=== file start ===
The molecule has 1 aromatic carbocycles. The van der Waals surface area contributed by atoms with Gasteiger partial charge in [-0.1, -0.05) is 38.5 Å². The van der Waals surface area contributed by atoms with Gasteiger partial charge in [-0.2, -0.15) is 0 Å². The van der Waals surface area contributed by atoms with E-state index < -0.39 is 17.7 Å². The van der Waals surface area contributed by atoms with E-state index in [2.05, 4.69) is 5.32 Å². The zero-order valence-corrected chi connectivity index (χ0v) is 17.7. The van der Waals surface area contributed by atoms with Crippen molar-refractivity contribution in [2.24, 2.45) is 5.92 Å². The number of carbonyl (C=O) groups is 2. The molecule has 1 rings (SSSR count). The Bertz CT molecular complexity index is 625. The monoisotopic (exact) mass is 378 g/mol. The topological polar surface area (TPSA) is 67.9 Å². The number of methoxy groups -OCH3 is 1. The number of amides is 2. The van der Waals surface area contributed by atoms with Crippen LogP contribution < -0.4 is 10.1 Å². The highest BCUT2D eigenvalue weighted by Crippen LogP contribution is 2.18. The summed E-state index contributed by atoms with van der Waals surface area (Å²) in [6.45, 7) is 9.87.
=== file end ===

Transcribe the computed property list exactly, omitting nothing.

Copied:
The molecule has 1 aromatic carbocycles. The van der Waals surface area contributed by atoms with Gasteiger partial charge in [-0.1, -0.05) is 38.5 Å². The van der Waals surface area contributed by atoms with Gasteiger partial charge in [-0.2, -0.15) is 0 Å². The van der Waals surface area contributed by atoms with E-state index < -0.39 is 17.7 Å². The van der Waals surface area contributed by atoms with E-state index in [2.05, 4.69) is 5.32 Å². The zero-order valence-corrected chi connectivity index (χ0v) is 17.7. The van der Waals surface area contributed by atoms with Crippen molar-refractivity contribution in [2.24, 2.45) is 5.92 Å². The number of carbonyl (C=O) groups is 2. The molecule has 1 rings (SSSR count). The Bertz CT molecular complexity index is 625. The monoisotopic (exact) mass is 378 g/mol. The topological polar surface area (TPSA) is 67.9 Å². The number of methoxy groups -OCH3 is 1. The number of amides is 2. The van der Waals surface area contributed by atoms with Crippen LogP contribution < -0.4 is 10.1 Å². The highest BCUT2D eigenvalue weighted by Crippen LogP contribution is 2.18. The summed E-state index contributed by atoms with van der Waals surface area (Å²) in [6.45, 7) is 9.87.